The most relevant phytophagous insect associated with olive tree plantations throughout the Mediterranean area is Bactrocera oleae, the olive tree fly. Innovative and environmentally-friendly methods for the mitigation of such pest have been attracting an ever-increasing attention, especially after 2014, when the whole Italian olive oil production suffered from dramatic losses. Novel prevention strategies should meet four main criteria: toxicologic safety, environmental selectivity and compatibility, pest-control efficiency and economic sustainability. In this aim, two series of solids showing a detrimental effect on the life cycle of Bactrocera oleae have been designed and prepared, i.e. montmorillonite-based clays from mineral origin containing: i) Group 11 transition metal cationic species, such as Cu(II) and Ag(I) or ii) polyphenolic organic compounds derived from olive mill waste waters. The bioactive solid materials have been prepared either by ionic exchange from aqueous solutions of sulfate or nitrate metal precursors at various concentrations or by impregnation of the polyphenol-containing effluents onto the clay support, respectively (Scheme 1). In the case of metal-based solids, by optimising the ion-exchange procedure, a fully adequate bioactive metal content was reached for practical purposes, although reducing by more than 80% the use of precursor salts with respect to the current state of the art (1). These materials contain approx. 5 wt.% of active metal and possess acid sites, which not only, when dispersed on the fruit surface, inhibit the egg-laying activity of flies into the olives, but also catalytically-active metal cation sites with enhanced biocide effect against parasites of several crops (2). In polyphenol-modified solids, on the other hand, amounts of organics in the range of 0.9-2.6 wt.% can be deposited. Thanks to the immobilisation within the interlayer spaces of the clay, lower concentrations of bioactive species may be applied onto the olive tree, thus reducing the potential undesired dispersal of the active molecules into the environment. In order to evaluate the performance of the most promising solids in open-field tests, two sets of experimental campaigns have been carried out on olive tree orchards in Southern Tuscany, in summer 2015 and 2016. Preliminary promising results have been obtained with Cu(II) species and with aqueous-phase olive mill wastewaters deposited onto bentonite-like montmorillonite clays, in terms of reduction of both fly infestation and damages on the olive fruit. These materials have indeed proved to be easily prepared, cost effective, environmentally friendly, stable to rainwater leaching, toxicologically safe and led to a remarkable diminution in the use of bioactive species for on-field applications. References: 1. Baker, H. Desalination, 244 (2009) 48. 2. Belcari, A., Bobbio, E., Informatore Fitopatologico, 12 (1999) 52.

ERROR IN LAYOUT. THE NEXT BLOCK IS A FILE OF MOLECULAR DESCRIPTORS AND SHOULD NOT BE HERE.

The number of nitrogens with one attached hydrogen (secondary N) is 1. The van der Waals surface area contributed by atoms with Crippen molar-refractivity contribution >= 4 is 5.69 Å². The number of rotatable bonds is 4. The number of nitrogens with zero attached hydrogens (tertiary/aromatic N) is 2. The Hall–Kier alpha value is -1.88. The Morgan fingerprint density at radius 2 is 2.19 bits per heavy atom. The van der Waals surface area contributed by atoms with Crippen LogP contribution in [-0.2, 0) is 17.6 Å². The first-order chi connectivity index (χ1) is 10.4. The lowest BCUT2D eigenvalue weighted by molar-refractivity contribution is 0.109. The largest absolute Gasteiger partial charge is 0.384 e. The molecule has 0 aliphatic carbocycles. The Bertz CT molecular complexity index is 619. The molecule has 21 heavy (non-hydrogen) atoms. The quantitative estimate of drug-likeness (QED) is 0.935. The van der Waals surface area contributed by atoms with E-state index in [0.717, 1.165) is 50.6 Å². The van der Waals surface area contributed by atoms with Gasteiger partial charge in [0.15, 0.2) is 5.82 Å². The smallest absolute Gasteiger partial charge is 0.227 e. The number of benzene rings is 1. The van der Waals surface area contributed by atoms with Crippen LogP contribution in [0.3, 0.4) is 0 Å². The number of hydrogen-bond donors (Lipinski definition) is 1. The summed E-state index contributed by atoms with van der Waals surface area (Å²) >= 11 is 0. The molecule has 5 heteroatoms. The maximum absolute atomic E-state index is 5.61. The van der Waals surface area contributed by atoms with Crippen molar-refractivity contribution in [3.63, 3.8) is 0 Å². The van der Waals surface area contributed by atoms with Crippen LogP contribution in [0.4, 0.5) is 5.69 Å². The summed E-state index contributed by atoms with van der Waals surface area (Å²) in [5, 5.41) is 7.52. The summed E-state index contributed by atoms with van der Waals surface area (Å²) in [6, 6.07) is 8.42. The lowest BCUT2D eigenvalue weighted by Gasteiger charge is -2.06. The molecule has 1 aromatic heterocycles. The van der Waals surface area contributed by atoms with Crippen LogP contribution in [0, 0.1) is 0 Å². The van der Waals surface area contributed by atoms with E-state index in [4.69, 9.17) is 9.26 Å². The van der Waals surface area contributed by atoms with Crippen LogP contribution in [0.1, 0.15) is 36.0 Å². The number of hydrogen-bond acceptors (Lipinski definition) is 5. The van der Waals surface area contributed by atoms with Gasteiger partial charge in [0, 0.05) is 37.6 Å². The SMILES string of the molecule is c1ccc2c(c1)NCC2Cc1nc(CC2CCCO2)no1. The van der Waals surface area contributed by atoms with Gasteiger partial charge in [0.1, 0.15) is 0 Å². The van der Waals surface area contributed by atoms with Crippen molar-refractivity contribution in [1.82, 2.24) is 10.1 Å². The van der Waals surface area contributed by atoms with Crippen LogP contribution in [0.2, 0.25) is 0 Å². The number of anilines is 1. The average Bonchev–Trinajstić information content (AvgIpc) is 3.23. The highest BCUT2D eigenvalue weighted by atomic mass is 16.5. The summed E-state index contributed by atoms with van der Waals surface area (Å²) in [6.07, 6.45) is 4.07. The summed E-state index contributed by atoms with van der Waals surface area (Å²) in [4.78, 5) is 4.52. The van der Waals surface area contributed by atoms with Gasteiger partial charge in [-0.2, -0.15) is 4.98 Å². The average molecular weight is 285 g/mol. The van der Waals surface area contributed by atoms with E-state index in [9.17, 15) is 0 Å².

Inorganically and organically modified mineral clays: a sustainable approach in the control of the olive tree fly pest, Bactrocera oleae / M. Guidotti, R. Psaro, E. Gargani, A. Caselli, E. Appiani, C. Cattaneo, R. Rappuoli - In: Atti del XXVI Congresso Nazionale della Società Chimica Italiana. 5Prima edizione. - [s.l] : SCI, 2017 Sep. - ISBN 9788886208802. - pp. 48-48 (( Intervento presentato al 26. convegno Congresso Nazionale della società Chimica Italiana tenutosi a Paestum nel 2017.